For this reason, anti-biotic/fungal/viral agents are commonly given. Doctors see the stats. They know the percentage who expire to sepsis long before the cancer could ever have gotten them. It is both prudent and commendable to avoid that. I have been on various prophylaxis drugs for over two years now. With a compromised immune system, that is life. I try not to argue with it, preferring to live it. 

Evarista
Posts: 266
Joined: May 2017

Excellent call, YY2!  I had completely forgotten that I had of these regularly in the days following chemo.  But I've had them before & had seen a doctor about them many years ago, so I knew what they were and was not freaked out. But they must have been very scary for you, Willow, if you'd never had them before. If you google the phase "scintillating scotoma" you will find lots of art depicting what people "see"...Picasso painting is exactly right. Combined with (possibly) prednisone withdrawal, it's no wonder you felt as bad as you did.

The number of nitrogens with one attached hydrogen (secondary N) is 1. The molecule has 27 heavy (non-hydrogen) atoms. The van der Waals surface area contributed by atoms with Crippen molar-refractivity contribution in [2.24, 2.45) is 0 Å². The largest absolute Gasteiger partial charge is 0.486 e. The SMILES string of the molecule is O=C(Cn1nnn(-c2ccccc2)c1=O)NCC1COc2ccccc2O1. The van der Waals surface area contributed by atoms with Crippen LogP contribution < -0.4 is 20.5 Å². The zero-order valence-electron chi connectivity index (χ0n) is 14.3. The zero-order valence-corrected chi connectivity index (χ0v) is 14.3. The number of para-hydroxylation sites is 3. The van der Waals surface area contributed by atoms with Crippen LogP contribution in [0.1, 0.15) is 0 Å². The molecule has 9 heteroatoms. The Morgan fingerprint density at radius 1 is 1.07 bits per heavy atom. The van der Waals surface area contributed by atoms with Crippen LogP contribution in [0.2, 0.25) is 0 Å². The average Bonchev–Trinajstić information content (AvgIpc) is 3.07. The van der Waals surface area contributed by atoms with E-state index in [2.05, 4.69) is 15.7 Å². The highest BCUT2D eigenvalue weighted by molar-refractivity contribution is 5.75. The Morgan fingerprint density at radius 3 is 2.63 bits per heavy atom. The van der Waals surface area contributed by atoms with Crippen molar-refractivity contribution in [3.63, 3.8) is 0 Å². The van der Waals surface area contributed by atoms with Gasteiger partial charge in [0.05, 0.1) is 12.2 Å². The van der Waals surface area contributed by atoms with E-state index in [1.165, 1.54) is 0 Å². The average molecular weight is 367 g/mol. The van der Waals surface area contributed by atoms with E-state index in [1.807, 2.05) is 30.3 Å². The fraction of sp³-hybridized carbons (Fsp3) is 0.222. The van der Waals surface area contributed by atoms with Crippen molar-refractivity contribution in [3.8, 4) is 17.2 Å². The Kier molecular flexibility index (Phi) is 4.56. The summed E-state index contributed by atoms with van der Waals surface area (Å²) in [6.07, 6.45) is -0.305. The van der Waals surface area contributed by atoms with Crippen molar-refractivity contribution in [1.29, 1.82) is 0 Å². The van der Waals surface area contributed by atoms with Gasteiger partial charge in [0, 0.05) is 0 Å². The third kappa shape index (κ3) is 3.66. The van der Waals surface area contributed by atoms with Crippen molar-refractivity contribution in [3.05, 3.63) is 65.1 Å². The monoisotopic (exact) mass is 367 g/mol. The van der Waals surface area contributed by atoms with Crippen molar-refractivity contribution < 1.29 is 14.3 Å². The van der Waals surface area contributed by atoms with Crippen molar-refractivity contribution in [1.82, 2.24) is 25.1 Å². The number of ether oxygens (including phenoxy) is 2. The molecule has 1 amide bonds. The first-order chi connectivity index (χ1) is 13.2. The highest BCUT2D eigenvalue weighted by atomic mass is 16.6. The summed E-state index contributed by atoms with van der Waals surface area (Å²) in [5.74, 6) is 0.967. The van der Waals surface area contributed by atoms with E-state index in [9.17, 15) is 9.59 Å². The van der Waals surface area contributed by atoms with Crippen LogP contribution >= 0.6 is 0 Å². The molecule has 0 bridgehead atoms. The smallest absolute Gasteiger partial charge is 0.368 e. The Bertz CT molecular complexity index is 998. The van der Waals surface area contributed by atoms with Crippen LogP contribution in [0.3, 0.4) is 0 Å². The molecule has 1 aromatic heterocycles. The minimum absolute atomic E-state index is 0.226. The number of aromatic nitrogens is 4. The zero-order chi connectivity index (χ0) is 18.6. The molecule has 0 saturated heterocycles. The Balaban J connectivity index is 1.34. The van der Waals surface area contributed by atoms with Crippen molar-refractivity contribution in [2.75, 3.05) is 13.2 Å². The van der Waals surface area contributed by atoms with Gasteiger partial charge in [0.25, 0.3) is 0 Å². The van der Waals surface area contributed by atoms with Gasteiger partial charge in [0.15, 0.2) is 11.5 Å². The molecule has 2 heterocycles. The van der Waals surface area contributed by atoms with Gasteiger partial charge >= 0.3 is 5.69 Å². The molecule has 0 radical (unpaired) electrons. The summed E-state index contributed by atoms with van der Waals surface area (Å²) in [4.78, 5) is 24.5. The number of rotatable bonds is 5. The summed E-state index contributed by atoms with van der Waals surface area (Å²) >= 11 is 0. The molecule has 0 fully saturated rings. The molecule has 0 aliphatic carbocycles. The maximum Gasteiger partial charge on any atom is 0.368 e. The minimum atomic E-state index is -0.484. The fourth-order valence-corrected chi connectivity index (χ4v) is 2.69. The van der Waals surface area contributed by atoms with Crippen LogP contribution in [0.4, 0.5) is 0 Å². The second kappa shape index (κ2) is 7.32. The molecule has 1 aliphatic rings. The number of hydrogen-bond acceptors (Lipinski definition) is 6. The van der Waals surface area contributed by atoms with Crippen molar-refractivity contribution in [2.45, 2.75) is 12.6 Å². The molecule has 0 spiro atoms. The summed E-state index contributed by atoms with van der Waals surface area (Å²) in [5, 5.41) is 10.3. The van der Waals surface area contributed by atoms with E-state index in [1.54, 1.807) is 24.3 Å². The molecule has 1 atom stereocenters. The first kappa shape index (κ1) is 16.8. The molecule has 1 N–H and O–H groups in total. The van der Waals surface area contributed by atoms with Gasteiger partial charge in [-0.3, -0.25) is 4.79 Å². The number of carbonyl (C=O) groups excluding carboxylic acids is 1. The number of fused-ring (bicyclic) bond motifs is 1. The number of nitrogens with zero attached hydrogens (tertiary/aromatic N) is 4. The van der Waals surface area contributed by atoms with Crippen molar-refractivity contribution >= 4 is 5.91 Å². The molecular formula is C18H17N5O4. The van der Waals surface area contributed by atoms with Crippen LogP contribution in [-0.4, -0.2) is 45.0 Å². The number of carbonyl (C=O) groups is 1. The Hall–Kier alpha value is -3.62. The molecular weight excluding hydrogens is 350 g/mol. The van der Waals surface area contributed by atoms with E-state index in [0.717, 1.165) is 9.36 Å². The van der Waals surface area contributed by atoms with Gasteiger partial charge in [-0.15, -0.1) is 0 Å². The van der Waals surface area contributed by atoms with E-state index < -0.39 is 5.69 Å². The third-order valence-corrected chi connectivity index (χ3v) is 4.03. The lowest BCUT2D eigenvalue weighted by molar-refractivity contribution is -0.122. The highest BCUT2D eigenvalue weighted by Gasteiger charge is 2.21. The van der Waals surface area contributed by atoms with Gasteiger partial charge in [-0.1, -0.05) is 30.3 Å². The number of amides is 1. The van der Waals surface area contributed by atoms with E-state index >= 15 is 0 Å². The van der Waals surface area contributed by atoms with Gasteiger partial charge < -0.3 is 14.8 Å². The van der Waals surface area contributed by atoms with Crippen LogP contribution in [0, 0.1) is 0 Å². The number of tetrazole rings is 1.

Note that 20% reduction of chemo dose when either WBC or platelets fall below a certain level is a standard part of the NCI protocol.  Dosage may be reduced again or raised up in subsequent rounds depending on those lab values.  I was dose-adjusted down for rounds 2, 3, & 4, then back to 100% for 5 & 6. 

Anonymous user (not verified)

I re-read the way I wrote about the 20% reduction...I didn't mean to suggest that wasn't part of following guidelines...I was actually thrilled she reduced the amount...it helped with the severity of side effects for sure! Thanks for the advice. I will definitely google those two things. 

Anonymous user (not verified)

Perhaps I spoke too soon...I guess my relating to a Picasso was premature, as my vision was not affected. I felt as though things were disjointed...as if my brain was short circuiting...as if my brain was sending confusing messages to my body and the two were working against each other. It was frightning, but I I stayed calm and tried to avoid the ER, but did go as the vomiting wouldn't stop. 

I also looked up steroid withdrawal...I am not certain, but from what I read, it seems as though you have to be on them continually for a period of time before withdrawal is a possibility. I only took them for five days every three weeks...so not sure if it could be withdrawal. Oh well...whatever it was, I'm so glad it is over and that I only had to stay in the hospital for two days!